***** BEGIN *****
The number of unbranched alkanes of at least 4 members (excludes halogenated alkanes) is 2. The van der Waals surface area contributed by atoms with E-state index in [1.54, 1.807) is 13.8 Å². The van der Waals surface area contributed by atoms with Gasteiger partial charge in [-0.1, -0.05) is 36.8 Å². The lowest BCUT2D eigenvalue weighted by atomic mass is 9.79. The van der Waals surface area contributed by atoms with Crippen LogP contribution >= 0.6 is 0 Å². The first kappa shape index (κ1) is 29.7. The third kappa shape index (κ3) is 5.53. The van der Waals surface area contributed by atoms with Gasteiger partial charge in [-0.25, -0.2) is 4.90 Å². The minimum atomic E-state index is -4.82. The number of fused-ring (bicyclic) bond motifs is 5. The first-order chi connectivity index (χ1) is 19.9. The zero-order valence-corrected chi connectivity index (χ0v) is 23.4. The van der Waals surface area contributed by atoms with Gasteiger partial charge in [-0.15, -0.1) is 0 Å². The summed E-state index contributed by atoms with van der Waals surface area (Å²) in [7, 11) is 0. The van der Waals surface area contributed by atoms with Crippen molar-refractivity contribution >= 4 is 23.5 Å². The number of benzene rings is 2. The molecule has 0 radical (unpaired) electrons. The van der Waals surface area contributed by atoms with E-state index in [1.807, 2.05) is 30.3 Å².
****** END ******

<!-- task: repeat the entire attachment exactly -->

The number of unbranched alkanes of at least 4 members (excludes halogenated alkanes) is 2. The van der Waals surface area contributed by atoms with E-state index in [1.54, 1.807) is 13.8 Å². The van der Waals surface area contributed by atoms with Gasteiger partial charge in [-0.1, -0.05) is 36.8 Å². The lowest BCUT2D eigenvalue weighted by atomic mass is 9.79. The van der Waals surface area contributed by atoms with Crippen LogP contribution >= 0.6 is 0 Å². The first kappa shape index (κ1) is 29.7. The third kappa shape index (κ3) is 5.53. The van der Waals surface area contributed by atoms with Gasteiger partial charge in [-0.25, -0.2) is 4.90 Å². The minimum atomic E-state index is -4.82. The number of fused-ring (bicyclic) bond motifs is 5. The first-order chi connectivity index (χ1) is 19.9. The zero-order valence-corrected chi connectivity index (χ0v) is 23.4. The van der Waals surface area contributed by atoms with Gasteiger partial charge in [-0.15, -0.1) is 0 Å². The summed E-state index contributed by atoms with van der Waals surface area (Å²) in [7, 11) is 0. The van der Waals surface area contributed by atoms with Crippen molar-refractivity contribution >= 4 is 23.5 Å². The number of benzene rings is 2. The molecule has 0 radical (unpaired) electrons. The van der Waals surface area contributed by atoms with E-state index in [1.807, 2.05) is 30.3 Å².